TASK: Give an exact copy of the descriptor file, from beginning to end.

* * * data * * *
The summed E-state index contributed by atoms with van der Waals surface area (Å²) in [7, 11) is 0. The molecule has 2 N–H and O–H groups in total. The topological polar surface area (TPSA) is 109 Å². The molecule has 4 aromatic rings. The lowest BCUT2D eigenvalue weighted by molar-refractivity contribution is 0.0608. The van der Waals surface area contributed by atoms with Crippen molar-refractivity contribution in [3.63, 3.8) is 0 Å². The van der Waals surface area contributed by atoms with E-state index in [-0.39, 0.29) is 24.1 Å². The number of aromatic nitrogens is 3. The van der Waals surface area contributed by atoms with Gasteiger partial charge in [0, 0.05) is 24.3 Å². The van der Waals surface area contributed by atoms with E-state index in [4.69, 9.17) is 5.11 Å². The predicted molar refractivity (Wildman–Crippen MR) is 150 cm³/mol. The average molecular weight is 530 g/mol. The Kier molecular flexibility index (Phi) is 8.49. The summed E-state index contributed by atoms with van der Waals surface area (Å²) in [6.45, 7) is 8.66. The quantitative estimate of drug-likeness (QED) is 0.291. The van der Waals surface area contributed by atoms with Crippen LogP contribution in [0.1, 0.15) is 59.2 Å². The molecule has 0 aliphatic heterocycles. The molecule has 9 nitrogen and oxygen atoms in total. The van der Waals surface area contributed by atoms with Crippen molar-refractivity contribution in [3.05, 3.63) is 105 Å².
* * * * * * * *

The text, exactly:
The summed E-state index contributed by atoms with van der Waals surface area (Å²) in [7, 11) is 0. The molecule has 2 N–H and O–H groups in total. The topological polar surface area (TPSA) is 109 Å². The molecule has 4 aromatic rings. The lowest BCUT2D eigenvalue weighted by molar-refractivity contribution is 0.0608. The van der Waals surface area contributed by atoms with Crippen molar-refractivity contribution in [3.63, 3.8) is 0 Å². The van der Waals surface area contributed by atoms with E-state index in [-0.39, 0.29) is 24.1 Å². The number of aromatic nitrogens is 3. The van der Waals surface area contributed by atoms with Gasteiger partial charge in [0, 0.05) is 24.3 Å². The van der Waals surface area contributed by atoms with E-state index in [4.69, 9.17) is 5.11 Å². The predicted molar refractivity (Wildman–Crippen MR) is 150 cm³/mol. The average molecular weight is 530 g/mol. The Kier molecular flexibility index (Phi) is 8.49. The summed E-state index contributed by atoms with van der Waals surface area (Å²) in [6.45, 7) is 8.66. The quantitative estimate of drug-likeness (QED) is 0.291. The van der Waals surface area contributed by atoms with Crippen LogP contribution in [0.1, 0.15) is 59.2 Å². The molecule has 0 aliphatic heterocycles. The molecule has 9 nitrogen and oxygen atoms in total. The van der Waals surface area contributed by atoms with Crippen molar-refractivity contribution in [3.05, 3.63) is 105 Å².